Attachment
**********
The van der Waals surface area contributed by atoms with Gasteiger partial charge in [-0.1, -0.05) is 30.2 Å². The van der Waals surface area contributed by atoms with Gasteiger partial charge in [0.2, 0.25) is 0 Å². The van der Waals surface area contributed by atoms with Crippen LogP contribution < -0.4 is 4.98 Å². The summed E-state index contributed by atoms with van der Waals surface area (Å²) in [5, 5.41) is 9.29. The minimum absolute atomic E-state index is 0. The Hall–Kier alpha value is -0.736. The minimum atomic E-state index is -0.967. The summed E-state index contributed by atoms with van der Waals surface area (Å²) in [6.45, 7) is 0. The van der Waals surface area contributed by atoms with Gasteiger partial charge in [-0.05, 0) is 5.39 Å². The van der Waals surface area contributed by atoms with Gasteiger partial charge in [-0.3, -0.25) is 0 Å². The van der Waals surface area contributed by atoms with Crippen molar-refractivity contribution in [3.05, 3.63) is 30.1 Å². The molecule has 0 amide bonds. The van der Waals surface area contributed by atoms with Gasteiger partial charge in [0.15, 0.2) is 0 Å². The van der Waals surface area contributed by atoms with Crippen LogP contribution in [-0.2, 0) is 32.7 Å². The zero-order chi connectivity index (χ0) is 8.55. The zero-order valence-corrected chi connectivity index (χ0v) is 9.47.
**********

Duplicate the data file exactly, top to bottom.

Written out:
The van der Waals surface area contributed by atoms with Gasteiger partial charge in [-0.1, -0.05) is 30.2 Å². The van der Waals surface area contributed by atoms with Gasteiger partial charge in [0.2, 0.25) is 0 Å². The van der Waals surface area contributed by atoms with Crippen LogP contribution < -0.4 is 4.98 Å². The summed E-state index contributed by atoms with van der Waals surface area (Å²) in [5, 5.41) is 9.29. The minimum absolute atomic E-state index is 0. The Hall–Kier alpha value is -0.736. The minimum atomic E-state index is -0.967. The summed E-state index contributed by atoms with van der Waals surface area (Å²) in [6.45, 7) is 0. The van der Waals surface area contributed by atoms with Gasteiger partial charge in [-0.05, 0) is 5.39 Å². The van der Waals surface area contributed by atoms with Gasteiger partial charge in [-0.3, -0.25) is 0 Å². The van der Waals surface area contributed by atoms with Crippen molar-refractivity contribution in [3.05, 3.63) is 30.1 Å². The molecule has 0 amide bonds. The van der Waals surface area contributed by atoms with Gasteiger partial charge in [0.15, 0.2) is 0 Å². The van der Waals surface area contributed by atoms with Crippen LogP contribution in [-0.2, 0) is 32.7 Å². The zero-order chi connectivity index (χ0) is 8.55. The zero-order valence-corrected chi connectivity index (χ0v) is 9.47.